STABLE jobs and low prices of basic commodities should be the last focus of the outgoing administration, particularly in the agricultural sector which was adversely hit by the pandemic and other circumstances.
Albay Representative Joey Salceda, chairman of the House Committee on Ways and Means . cautioned the government that while March employment numbers showed an increase of about two million new jobs, “most of these jobs are still rather weak and impermanent.”
“Unstable income and high prices could still lead to high poverty this year, even if the economy recovers to pre-pandemic levels.
“The formula for poverty reduction is simple: stable jobs plus low prices equals low poverty. The mark of real, genuine economic recovery is if we can reduce poverty levels to pre-pandemic rates, and recover the momentum reached on reducing poverty further,” Salceda said.
“We particularly need to look at agriculture, where most jobs are ‘part-time.’ 3.7 million out of the 7.2 million workers in the agriculture sector are part-time. So, they’re probably not earning enough,” added Salceda citing March figures.
The veteran solon advised President Duterte and his team to focus on agricultural jobs and farmer income, as well as stable and cheap food production, in the final lap of his term.
Salceda proposed a three-pronged approach to creating stable jobs in the agriculture sector while also reducing food prices for the average consumer.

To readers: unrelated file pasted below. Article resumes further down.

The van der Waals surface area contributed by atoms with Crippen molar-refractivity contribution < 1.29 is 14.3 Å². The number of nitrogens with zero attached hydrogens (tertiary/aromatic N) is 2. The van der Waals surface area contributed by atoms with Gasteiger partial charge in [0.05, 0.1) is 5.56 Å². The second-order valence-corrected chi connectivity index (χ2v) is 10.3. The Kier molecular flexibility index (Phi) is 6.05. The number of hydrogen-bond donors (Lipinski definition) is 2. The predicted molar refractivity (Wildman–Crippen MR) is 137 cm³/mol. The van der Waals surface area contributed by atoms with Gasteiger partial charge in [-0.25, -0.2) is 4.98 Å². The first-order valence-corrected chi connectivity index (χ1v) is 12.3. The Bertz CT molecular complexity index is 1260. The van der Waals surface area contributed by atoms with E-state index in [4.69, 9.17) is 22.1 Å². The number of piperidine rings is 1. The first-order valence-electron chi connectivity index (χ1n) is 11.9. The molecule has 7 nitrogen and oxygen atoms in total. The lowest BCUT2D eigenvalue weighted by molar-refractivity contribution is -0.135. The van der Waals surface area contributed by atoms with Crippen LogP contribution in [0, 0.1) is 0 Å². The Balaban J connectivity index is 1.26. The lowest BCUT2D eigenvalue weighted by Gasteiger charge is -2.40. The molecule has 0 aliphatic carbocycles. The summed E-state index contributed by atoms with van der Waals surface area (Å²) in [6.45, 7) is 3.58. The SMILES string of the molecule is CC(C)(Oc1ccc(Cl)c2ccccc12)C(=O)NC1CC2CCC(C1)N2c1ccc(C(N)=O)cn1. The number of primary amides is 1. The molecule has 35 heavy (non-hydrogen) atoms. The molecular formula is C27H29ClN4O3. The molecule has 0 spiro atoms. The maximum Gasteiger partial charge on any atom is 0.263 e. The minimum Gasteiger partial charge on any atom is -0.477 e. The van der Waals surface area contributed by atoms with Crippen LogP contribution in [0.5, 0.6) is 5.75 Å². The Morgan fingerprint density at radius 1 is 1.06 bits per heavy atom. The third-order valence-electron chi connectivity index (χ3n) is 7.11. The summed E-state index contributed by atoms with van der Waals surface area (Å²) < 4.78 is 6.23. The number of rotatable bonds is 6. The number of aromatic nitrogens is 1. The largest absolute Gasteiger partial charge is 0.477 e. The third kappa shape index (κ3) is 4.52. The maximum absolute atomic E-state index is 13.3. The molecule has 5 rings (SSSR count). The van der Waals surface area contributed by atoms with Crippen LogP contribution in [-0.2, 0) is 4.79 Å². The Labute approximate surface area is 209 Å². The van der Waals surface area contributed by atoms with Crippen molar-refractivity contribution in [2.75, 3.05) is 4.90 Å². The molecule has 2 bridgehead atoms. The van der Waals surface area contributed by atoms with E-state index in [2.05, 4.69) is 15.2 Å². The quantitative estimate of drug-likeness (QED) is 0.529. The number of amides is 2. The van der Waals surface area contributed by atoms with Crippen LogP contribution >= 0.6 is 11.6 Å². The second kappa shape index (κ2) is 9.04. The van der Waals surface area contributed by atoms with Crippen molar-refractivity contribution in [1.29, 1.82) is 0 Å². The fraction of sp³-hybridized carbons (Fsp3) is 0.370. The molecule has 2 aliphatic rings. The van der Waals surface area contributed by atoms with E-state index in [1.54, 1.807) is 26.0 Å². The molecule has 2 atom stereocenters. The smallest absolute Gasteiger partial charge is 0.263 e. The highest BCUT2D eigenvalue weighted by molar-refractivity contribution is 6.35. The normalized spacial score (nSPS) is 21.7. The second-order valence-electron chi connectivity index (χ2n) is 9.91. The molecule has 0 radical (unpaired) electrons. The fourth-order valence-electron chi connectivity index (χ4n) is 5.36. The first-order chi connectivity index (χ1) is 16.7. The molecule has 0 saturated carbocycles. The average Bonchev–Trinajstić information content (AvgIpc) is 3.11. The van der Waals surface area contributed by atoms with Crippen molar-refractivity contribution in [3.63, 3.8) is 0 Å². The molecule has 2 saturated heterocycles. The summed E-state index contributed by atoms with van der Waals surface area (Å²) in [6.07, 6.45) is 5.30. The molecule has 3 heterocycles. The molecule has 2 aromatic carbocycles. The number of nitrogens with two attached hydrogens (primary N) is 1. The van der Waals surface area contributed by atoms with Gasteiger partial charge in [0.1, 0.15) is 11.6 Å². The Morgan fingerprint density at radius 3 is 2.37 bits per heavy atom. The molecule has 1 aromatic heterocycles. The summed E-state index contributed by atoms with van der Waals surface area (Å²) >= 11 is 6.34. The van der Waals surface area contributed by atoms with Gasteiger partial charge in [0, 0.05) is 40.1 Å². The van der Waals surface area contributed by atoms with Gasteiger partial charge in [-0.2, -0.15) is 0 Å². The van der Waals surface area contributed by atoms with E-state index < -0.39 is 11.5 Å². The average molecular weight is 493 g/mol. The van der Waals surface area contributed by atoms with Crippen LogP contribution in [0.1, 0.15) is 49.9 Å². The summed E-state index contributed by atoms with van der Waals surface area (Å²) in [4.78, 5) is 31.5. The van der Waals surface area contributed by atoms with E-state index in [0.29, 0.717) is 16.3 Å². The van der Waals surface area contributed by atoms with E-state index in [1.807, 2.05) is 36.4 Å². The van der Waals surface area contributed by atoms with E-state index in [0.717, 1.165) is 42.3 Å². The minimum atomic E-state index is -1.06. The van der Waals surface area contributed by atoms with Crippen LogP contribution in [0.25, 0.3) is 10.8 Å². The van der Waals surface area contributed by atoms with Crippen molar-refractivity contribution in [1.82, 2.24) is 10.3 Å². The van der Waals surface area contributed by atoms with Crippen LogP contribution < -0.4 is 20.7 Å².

“First, we need to make sure our defensive strategies are strong. We have to defend from existing threats, such as ASF and avian flu, expedite the introduction of hybrid rice seeds especially in typhoon areas, and accelerate the rollout of training and other programs on biosafety, natural and artificial pest control, and more climate-resilient farming. We also have to take measures to ensure that irrigation will be adequate during this year’s dry season.”
“Second, we need higher value in crops that are labor-intensive. That will create new jobs and new sources of income. That’s coffee, cacao, abaca, and heirloom varieties of rice and other cereals.
These crops pay the farmer very well, if successfully harvested, and they tend to need more manpower. My problem with mechanization in rice, corn, and other crops, is that while we have successfully increased yield, on the ground, we are seeing signs of labor displacement, especially seasonal labor,” Salceda added.
“Third, we need agri-entrepreneurship, so that farmers can take care of a business side of things when they are done with cropping. That means food preservation facilities and training, packaging, and other value-adding processes,” Salceda explained.